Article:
RIP Ronnie Arbetter!
This is the Miami Herald story on March 3, 2008, about Ronnie's passing:
RONNIE V. ARBETTER, 52
Hot dog aficionado took over family eatery
BY JOSE PAGLIERY, jpagliery@MiamiHerald.com
Ronnie Arbetter's preferred hot dog was a mustard kraut: a line of mustard and sour cabbage.
He grew up in the family business, Arbetter's Hot Dogs, founded in 1960, working there after school and taking it over after his father's death in 2002.
Ronnie Arbetter, 52, died Thursday of pancreatic cancer.
''Everybody that walked in through the door was a friend to him,'' said restaurant manager Jose Gadea.
Arbetter attended Southwest Senior High School, where he played on the basketball team.
''He put the lightning-fast speed he'd picked up working in the restaurant's kitchen to work on the basketball court,'' said his best friend Doug Kirk.
'When they used to scrimmage, the boys would say, `I'm not covering Arbetter,' '' Kirk recalled.
After graduation, Arbetter stayed with the family business, located at 87th Avenue and Bird Road in Westchester.
The young man would open the shop before the crack of dawn, preparing tables, meat and bread for the day ahead. He learned how to recognize when the hot dogs were just soft and fat enough and how steamed the buns could be without getting soggy.
In 1987, Ronnie and his brother Dave joined forces and opened Flaminia's Italian Restaurant -- named after their mother -- in Cocoa Beach. The also expanded the hot dog empire to restaurants in Cocoa, North Miami and Hialeah. The last two have since closed.
Under Ronnie Arbetter's watch, kitchens had no timers, employees used common sense and ''feel-good'' logic -- and customers felt welcome.
The restaurant became a pre-game hangout spot where athletes from nearby high schools -- Columbus, Southwest and Coral Park -- would meet.
It was also the site of South Florida's largest World Series party in 2004.
When the original restaurant opened in 1960, Robert Arbetter -- Ronnie and Dave's father -- had promised free baked beans when his favorite team, the Boston Red Sox, won the World Series.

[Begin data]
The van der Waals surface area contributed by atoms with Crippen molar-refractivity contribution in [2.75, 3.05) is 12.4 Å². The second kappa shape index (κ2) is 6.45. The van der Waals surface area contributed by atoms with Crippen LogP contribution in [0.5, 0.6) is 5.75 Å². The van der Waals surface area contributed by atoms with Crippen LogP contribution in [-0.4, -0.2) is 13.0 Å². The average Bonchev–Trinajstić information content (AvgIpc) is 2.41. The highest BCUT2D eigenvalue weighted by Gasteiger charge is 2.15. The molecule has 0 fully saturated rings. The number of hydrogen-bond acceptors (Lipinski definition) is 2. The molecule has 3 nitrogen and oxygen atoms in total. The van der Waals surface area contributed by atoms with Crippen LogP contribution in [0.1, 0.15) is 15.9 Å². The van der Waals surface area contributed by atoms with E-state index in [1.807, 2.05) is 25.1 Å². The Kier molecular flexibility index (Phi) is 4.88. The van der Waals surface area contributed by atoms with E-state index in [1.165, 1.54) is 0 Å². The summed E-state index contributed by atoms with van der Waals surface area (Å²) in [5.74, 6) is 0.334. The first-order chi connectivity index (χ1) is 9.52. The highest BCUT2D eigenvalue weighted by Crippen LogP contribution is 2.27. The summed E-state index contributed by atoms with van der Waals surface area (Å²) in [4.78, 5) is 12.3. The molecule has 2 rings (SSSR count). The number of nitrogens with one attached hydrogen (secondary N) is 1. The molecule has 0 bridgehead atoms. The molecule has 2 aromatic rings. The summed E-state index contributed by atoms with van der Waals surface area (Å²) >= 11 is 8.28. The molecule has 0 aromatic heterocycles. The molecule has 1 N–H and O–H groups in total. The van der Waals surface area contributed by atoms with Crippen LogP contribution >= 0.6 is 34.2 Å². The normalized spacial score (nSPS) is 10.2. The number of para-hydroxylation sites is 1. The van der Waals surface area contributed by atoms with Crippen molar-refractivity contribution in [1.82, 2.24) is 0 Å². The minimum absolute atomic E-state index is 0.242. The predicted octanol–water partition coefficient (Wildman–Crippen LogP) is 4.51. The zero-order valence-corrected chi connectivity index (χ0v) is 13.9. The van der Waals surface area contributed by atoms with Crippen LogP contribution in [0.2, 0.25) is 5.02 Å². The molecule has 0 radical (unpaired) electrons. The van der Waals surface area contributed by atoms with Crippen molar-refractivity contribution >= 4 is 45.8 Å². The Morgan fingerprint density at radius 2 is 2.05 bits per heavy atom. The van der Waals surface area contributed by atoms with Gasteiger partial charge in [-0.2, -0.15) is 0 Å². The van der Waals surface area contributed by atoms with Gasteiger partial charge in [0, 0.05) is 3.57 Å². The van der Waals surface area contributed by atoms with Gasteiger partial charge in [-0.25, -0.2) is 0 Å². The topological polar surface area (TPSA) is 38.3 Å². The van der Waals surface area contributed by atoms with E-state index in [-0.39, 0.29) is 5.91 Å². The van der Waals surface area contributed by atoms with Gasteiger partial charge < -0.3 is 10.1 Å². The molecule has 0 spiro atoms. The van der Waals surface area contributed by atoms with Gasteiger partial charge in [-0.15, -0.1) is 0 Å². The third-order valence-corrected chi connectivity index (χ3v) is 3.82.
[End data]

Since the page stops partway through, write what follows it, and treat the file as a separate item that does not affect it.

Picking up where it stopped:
Robert Arbetter didn't live to see the day, but on Oct. 28, 2004, his sons delivered on his promise, giving out free services of baked beans, tinged with the flavor of salt, onion and molasses.
Ronnie was himself a sports fan, often attending University of Miami and Miami Dolphins football games with Kirk.
It was two years ago that a persistent stomach ache kept Ronnie from frequenting his favorite games.
In May 2007, Arbetter was diagnosed with pancreatic cancer, but at first he would not let that deter him from working or hot dog-hunting.
Even after receiving chemotherapy near Mercy Hospital every other Tuesday morning for months, the Arbetter brothers would have two hot dogs each at A.C.'s Icees on their way out of Coconut Grove.
At other times, the team would go hot dog hunting across town, eating at Los Perros, Dogma Grill, Skyline Chili and Franktitude.
''Anytime we saw hot dog stands, we'd go,'' Dave recalled.
Ronnie Arbetter continued to manage the Westchester restaurant until late last year, when his once-heavily-built body grew too weak to keep working.
''I miss the customers,'' Ronnie told the Herald in November. ``. . . I've got to admit I do miss the store, even the employees.''
In addition to his brother, Arbetter is survived by sister Jill Arbetter.
Arbetter's Hot Dogs, which is open 365 days a year, will be closed Sunday in Arbetter's memory.
A memorial celebration will be held 1 to 4 p.m. Sunday at Hooligan's Pub and Oyster Bar, 9555 S. Dixie Hwy.
Ronnie's obituary from the Miami Herald:
Arbetter, Ronnie, 52
Local Legend and Unforgettable Friend Ronnie Arbetter - Owner of Arbetter's Hot Dogs died on February 28,2008 of Pancreatic Cancer. A Miami native, he graduated from Southwest High School in 1973. He also received a degree from Barry University. He was a star basketball player for Southwest and was named Honorable Mention All City his senior year. He carried on a tradition at Arbetter's, a local landmark since 1960, of treating everyone who worked their like family. He was a great brother, and an incredible friend. He was deeply loved by so many people and he will be missed forever. In addition, Ronnie was a truly kindhearted person who had no enemies, only friends. He is survived and loved by his brother Dave Arbetter, Dave's wife Patty Arbetter and their children David Arbetter and Austin Arbetter. He also had a loving sister, Jill Arbetter and her two children, Andrew Lister and Casey Lister. There will be a memorial celebration of Ronnie's life on Sunday March 2 at Hooligan's at 9555 South Dixie Hwy., S. Miami from 1:00 p.m. to 4:00 p.m. To visit this Guest Book Online, go to www.MiamiHerald.com/obituaries.
Published in The Miami Herald on 3/2/2008.
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